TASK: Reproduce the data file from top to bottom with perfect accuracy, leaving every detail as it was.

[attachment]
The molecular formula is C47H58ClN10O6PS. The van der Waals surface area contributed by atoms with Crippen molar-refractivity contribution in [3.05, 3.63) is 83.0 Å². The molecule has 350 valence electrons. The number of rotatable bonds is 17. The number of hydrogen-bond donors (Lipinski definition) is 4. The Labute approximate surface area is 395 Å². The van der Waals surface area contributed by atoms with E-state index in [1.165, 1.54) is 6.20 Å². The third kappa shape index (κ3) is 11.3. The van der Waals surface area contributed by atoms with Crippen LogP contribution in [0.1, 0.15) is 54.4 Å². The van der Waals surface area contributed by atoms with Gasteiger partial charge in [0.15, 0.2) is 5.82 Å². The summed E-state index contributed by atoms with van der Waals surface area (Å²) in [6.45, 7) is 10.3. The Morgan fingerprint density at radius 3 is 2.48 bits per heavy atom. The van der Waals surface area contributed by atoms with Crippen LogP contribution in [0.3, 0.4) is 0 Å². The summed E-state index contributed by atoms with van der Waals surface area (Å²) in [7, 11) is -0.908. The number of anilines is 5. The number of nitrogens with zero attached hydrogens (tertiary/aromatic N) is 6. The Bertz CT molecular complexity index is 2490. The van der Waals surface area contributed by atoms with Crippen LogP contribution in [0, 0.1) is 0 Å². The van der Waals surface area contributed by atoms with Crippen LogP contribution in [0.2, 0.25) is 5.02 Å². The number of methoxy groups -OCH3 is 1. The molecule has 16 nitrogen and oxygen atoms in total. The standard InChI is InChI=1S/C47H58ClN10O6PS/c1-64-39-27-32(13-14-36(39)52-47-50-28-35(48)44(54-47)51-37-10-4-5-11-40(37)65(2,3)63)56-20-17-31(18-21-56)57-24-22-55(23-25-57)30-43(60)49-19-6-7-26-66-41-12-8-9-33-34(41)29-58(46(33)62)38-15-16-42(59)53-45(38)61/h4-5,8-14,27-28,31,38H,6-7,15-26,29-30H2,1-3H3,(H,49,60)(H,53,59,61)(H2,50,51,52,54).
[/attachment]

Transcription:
The molecular formula is C47H58ClN10O6PS. The van der Waals surface area contributed by atoms with Crippen molar-refractivity contribution in [3.05, 3.63) is 83.0 Å². The molecule has 350 valence electrons. The number of rotatable bonds is 17. The number of hydrogen-bond donors (Lipinski definition) is 4. The Labute approximate surface area is 395 Å². The van der Waals surface area contributed by atoms with E-state index in [1.165, 1.54) is 6.20 Å². The third kappa shape index (κ3) is 11.3. The van der Waals surface area contributed by atoms with Crippen LogP contribution in [0.1, 0.15) is 54.4 Å². The van der Waals surface area contributed by atoms with Gasteiger partial charge in [0.15, 0.2) is 5.82 Å². The summed E-state index contributed by atoms with van der Waals surface area (Å²) in [6.45, 7) is 10.3. The Morgan fingerprint density at radius 3 is 2.48 bits per heavy atom. The van der Waals surface area contributed by atoms with Crippen LogP contribution in [0.3, 0.4) is 0 Å². The summed E-state index contributed by atoms with van der Waals surface area (Å²) in [7, 11) is -0.908. The number of anilines is 5. The number of nitrogens with zero attached hydrogens (tertiary/aromatic N) is 6. The Bertz CT molecular complexity index is 2490. The van der Waals surface area contributed by atoms with Crippen LogP contribution in [0, 0.1) is 0 Å². The van der Waals surface area contributed by atoms with Crippen LogP contribution in [0.2, 0.25) is 5.02 Å². The number of methoxy groups -OCH3 is 1. The molecule has 16 nitrogen and oxygen atoms in total. The standard InChI is InChI=1S/C47H58ClN10O6PS/c1-64-39-27-32(13-14-36(39)52-47-50-28-35(48)44(54-47)51-37-10-4-5-11-40(37)65(2,3)63)56-20-17-31(18-21-56)57-24-22-55(23-25-57)30-43(60)49-19-6-7-26-66-41-12-8-9-33-34(41)29-58(46(33)62)38-15-16-42(59)53-45(38)61/h4-5,8-14,27-28,31,38H,6-7,15-26,29-30H2,1-3H3,(H,49,60)(H,53,59,61)(H2,50,51,52,54).